Are railways like roads in operation? No. Railways is transport in large amounts. Trains have to be scheduled to follow each other efficiently. Instead of one car all the way, trains are changed, which calls for coordination and similar standards and rules for users.
Most importantly, infrastructure and rolling material is deeply inter-dependent. You install a new lineside signal, trains have to be fitted with detectors and drivers re-trained. You save money spent on new vehicles by sparing maintenance-intensive suspension elements, you get higher track wear, and from that worse ride quality for all trains. You can't run through services with your shiny new electric train if a different system or none is maintained in the middle, you can't access a certain terminal station if a certain switch is missing. I already mentioned maintenance shops and sidings.
So, in my opinion, separation of infrastructure and operation (and also separating operation into different branches) can only lead to more short-sighted decisions, more breakdowns of cooperation, and much more attempts to shove off costs – and investments even more so – as externalities. The latter practice may lead to overall increased costs and increased neglect at the same time, see British example.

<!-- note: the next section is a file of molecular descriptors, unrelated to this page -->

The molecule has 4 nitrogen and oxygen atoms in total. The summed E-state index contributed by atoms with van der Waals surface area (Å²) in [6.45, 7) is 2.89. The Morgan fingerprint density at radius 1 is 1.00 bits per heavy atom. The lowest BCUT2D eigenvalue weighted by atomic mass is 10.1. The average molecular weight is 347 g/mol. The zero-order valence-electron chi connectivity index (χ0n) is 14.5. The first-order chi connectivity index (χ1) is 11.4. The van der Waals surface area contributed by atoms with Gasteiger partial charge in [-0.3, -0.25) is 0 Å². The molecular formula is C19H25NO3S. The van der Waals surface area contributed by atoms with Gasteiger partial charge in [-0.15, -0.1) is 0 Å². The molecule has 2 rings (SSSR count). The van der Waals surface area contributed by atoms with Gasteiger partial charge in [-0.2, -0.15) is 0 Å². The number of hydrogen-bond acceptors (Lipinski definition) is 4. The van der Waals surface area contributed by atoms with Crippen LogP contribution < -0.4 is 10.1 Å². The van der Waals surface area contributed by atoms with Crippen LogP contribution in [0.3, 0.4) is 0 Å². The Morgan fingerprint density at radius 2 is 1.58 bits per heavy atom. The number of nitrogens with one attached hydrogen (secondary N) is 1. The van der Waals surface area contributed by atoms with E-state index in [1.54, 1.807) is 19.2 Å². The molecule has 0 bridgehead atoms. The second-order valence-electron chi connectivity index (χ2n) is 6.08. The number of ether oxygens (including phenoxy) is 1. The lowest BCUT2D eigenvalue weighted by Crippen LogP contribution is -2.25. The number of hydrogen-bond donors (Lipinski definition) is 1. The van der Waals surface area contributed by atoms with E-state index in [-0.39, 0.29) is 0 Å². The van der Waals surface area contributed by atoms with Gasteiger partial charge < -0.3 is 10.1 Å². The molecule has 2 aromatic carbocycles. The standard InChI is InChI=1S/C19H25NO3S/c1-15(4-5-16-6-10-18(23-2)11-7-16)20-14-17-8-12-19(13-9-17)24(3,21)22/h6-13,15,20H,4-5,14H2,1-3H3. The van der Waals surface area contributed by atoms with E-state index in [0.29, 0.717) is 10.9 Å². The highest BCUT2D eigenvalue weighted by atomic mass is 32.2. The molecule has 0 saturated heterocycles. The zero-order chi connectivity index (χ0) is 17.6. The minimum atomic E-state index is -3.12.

Not that the standard for stupid decisions is high with managers from elsewhere, who, say, don't even know that force and power aren't the same (and order powerful freight locos whose wheels would slip at much less than full power on a climb in a rain).
Now this only considers the desired end state. But one would have to get there. But the way there on one hand involves a frantic effort to save money that is bound to deteriorate service, on the other hand, counter-forces generated by the process itself.
I mean, if you let private companies suck off profit from a busy mainline, the less you can maintain a branchline. I mean, the folk sport of shoving off costs as externalities will get opposition from those who are supposed to pay the bill, see present reaction from the states. I mean, how can you expect anyone to gladly give away market share, wasn't it to be expected that DB AG will fight the new rivals tooth & nail with every trick it can find?